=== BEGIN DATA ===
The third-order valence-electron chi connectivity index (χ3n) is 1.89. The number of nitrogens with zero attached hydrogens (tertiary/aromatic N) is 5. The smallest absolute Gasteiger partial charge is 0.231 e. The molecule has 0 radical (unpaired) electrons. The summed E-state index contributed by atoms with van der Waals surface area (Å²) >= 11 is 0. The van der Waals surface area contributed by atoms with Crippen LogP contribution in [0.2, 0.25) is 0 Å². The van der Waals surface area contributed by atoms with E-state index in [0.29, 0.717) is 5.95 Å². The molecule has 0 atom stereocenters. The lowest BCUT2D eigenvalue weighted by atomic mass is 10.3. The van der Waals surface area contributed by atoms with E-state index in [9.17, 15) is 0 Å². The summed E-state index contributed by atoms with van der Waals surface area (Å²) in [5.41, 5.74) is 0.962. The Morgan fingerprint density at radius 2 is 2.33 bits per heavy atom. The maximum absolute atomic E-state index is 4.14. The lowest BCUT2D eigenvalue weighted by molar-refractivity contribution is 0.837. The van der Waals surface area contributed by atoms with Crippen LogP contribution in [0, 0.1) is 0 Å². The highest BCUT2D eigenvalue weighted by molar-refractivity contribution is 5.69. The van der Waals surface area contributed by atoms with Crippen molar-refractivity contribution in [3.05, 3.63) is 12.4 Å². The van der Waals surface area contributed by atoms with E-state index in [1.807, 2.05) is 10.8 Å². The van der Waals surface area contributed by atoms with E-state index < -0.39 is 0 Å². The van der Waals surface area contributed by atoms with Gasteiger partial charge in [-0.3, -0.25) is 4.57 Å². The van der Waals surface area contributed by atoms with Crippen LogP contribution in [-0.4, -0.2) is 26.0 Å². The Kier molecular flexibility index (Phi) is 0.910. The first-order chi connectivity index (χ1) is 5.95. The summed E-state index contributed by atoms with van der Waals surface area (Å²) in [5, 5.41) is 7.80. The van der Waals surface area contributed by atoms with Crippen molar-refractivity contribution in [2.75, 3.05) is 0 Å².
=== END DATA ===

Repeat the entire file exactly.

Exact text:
The third-order valence-electron chi connectivity index (χ3n) is 1.89. The number of nitrogens with zero attached hydrogens (tertiary/aromatic N) is 5. The smallest absolute Gasteiger partial charge is 0.231 e. The molecule has 0 radical (unpaired) electrons. The summed E-state index contributed by atoms with van der Waals surface area (Å²) >= 11 is 0. The van der Waals surface area contributed by atoms with Crippen LogP contribution in [0.2, 0.25) is 0 Å². The van der Waals surface area contributed by atoms with E-state index in [0.29, 0.717) is 5.95 Å². The molecule has 0 atom stereocenters. The lowest BCUT2D eigenvalue weighted by atomic mass is 10.3. The van der Waals surface area contributed by atoms with E-state index in [9.17, 15) is 0 Å². The summed E-state index contributed by atoms with van der Waals surface area (Å²) in [5.41, 5.74) is 0.962. The Morgan fingerprint density at radius 2 is 2.33 bits per heavy atom. The maximum absolute atomic E-state index is 4.14. The lowest BCUT2D eigenvalue weighted by molar-refractivity contribution is 0.837. The van der Waals surface area contributed by atoms with Crippen LogP contribution in [0, 0.1) is 0 Å². The highest BCUT2D eigenvalue weighted by molar-refractivity contribution is 5.69. The van der Waals surface area contributed by atoms with Crippen molar-refractivity contribution in [3.05, 3.63) is 12.4 Å². The van der Waals surface area contributed by atoms with E-state index in [1.807, 2.05) is 10.8 Å². The van der Waals surface area contributed by atoms with E-state index < -0.39 is 0 Å². The van der Waals surface area contributed by atoms with Gasteiger partial charge in [-0.3, -0.25) is 4.57 Å². The van der Waals surface area contributed by atoms with Crippen LogP contribution in [-0.4, -0.2) is 26.0 Å². The Kier molecular flexibility index (Phi) is 0.910. The first-order chi connectivity index (χ1) is 5.95. The summed E-state index contributed by atoms with van der Waals surface area (Å²) in [5, 5.41) is 7.80. The van der Waals surface area contributed by atoms with Crippen molar-refractivity contribution in [2.75, 3.05) is 0 Å².